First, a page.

Due to a simple operation of the BIJM, we can reduce the complexity order as the matrix size increases. In the following, we shall use this property of the BIJM in developing a hybrid diagonal block-wise transform.

According to [1-4] and [7], the DCT-II matrix is defined as follows:


where Φi=2i+1 and ki=i+1. We first define a permuted DCT-II matrix C˜N=PN1CNQN1=2NPN1XNQN1. We can readily show that the matrix XN can be constructed recursively as follows:


Here, the matrix BN in (7) is given as:


where f(m,1)=2m1 and f(m,n+1)=f(m,n)+2f(m,1) for m,n{1,2,,N/2}. For example, the matrix B4 is given by


Since XN/21=4NXN/2T and BN/21=4NBN/2T, the matrix decomposition in (7) is the form of the matrix product of diagonal block-wise inverse Jacket and Hadamard matrices. The matrix BN/2 is recursively factorized using Lemma 1.

Lemma 1: The matrix BN can be decomposed as:


where a lower triangular matrix LN is defined by LN={LN(m,n)} with elements


and a diagonal matrix DN is defined by DN=diag{C4NΦ0,C4NΦ1,,C4NΦN1}.

Proof: A proof of this Lemma is provided in Appendix 6.B.

Using (10), we first rewrite (7) as


which can be evaluated recursively as follows:


Note that in (13) a 2×2 Hadamard matrix is defined by X2=[1111]. Also, applying the Kronecker product of I2 and X4,X8 can be obtained. Keep applying the Kronecker product of I2 and XN/2, the final equivalent form of XN is obtained. Thus, the proposed systematic decomposition is based on the Jacket and Hadamard matrices.

In [17], the author proposed a recursive decimation-in-frequency algorithm, where the same decomposition specified in (10) was used. However, due to using a different permutation matrix, a different recursive form was obtained. Different recursive decomposition was proposed in [18]. Four different matrices, such as the first matrix, the last matrix, the odd numbered matrix, and the even number matrix, were proposed. Compared to the decomposition in [18], the proposed decomposition is seen to be more systematic and requires less numbers of additions and multiplications. We show a complexity comparison among the proposed decomposition and other methods in Table 1-2.

Reference number Conventional methods Proposed
Addition Multiplication Addition Multiplication
W. H. Chen at el [18]
3N/2(log2N1)+2 Nlog2N(3N/2)+4 Nlog2N N/2(log2N+1)
Z. Wang[13] DST-II N(74log2(N)2)+3 N(34log2(N)1)+3 Nlog2N N/2(log2N+1)
Cooley and Tukey [21] DFT Nlog2N (N/2)log2N Nlog2N (N/2)log2N

Table 1.

The comparison of computation complexity of conventional independent the DCT-II, DST-II, DFT, and hybrid DCT-II/DST-II/DFT

MatrixSize, N Conventional Proposed
Addition Multiplication Addition Multiplication
DCT-II 4 8 6 8 6
8 26 16 24 16
16 74 44 64 40
32 194 116 160 96
64 482 292 384 224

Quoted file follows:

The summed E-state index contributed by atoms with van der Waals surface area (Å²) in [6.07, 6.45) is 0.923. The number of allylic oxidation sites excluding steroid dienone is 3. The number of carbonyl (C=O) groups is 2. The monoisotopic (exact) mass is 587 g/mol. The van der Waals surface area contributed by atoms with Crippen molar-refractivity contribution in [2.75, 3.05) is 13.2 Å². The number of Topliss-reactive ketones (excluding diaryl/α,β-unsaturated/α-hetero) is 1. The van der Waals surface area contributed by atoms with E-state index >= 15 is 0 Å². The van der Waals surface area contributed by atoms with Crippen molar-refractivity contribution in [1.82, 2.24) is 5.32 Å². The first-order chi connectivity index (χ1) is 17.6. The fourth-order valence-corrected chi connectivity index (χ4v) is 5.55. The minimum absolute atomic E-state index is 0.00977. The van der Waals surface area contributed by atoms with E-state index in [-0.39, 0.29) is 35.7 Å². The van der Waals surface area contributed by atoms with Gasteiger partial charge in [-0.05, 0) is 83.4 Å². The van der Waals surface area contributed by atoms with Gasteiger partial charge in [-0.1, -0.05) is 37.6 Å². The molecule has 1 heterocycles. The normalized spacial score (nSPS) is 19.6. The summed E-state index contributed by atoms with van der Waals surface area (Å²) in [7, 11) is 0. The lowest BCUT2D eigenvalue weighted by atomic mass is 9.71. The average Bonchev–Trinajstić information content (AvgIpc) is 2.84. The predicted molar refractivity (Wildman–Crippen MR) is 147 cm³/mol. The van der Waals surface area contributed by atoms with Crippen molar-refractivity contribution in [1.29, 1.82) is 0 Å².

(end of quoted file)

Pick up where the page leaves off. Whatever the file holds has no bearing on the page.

128 1154 708 896 512
256 2690 1668 2048 1152
DST-II 4 9 5 8 6
8 29 13 24 16
16 83 35 64 40
32 219 91 160 96
64 547 227 384 224
128 1315 547 896 512
256 3075 1283 2048 1152
DFT 4 8 4 8 4
8 24 12 24 12
16 64 32 64 32
32 160 80 160 80
64 384 192 384 192
128 896 448 896 448
256 2048 1024 2048 1024

Table 2.

Computational Complexity: DCT-II/DST-II/DFT

Applying (13), we can readily compute CN=2NXN. The inverse of CN can be obtained from the properties of the sparse Jacket matrix inverse:


The corresponding butterfly data flow diagram of CN is given in Fig. 1.

Figure 1.

Regular systematic butterfly data flow of DCT-II.

2.2. Recursive decomposition of the DST-II

The DST-II matrix [1-4] and [7] can be expressed as follows:


Similar to the procedure we have used in the DCT-II matrix, we first define the permuted DST-II matrix, S˜N as follows:


From (16), we can have a recursive form for YN as


where the submatrix AN can be calculated by


where UN and DN are, respectively, upper triangular and diagonal matrices. The upper triangular matrix UN={UN(m,n)} is defined as follows:


whereas the matrix DN is defined as before in (10). The derivation of (18) is given in Appendix C. Recursively applying (18) in (17), Recursively applying (18) in (17), we can find that


Further applying (17) to the Kronecker product [I2YN/2], the following general recursive form for DST-II matrix can be obtained as:


Note that if we compare (21) and (13), a similarity can be found in the proposed matrix decompositions. That is, starting from the common lowest order Y2=[1111], the discrete sine kernel matrix is recursively constructed. Especially, applying the relationship of UN=I˜NL˜NI˜N, where I˜N=[001010100] denotes the opposite diagonal identity matrix, the butterfly data flow of the DST-II matrix can be obtained from the corresponding that of the proposed DCT-II decomposition. The butterfly data flow graph of the DST-II matrix is shown in Fig. 2.

Now utilizing the properties of the BIJM, we can first obtain


such that the inverse of the matrix SN is given by


Note that applying again the properties of the BIJM and (18), a recursive form of the inverse DST-II can be easily obtained.

Figure 2.

Regular systematic butterfly data flow of DST-II.

2.3. Recursive decomposition of DFT

The DFT is a Fourier representation of a given sequence {x(n)},


where W=ej2π/N. The N -point DFT matrix can be denoted by FN={Wnm}. The N×N Sylvester Hadamard matrix is denoted by HN. The Sylvester Hadamard matrix is generated by the successive Kronecker products:


for N=4,8, In (25), we define H2=[1111]. We decompose a sparse matrix EN=PNF˜NWN in the following way: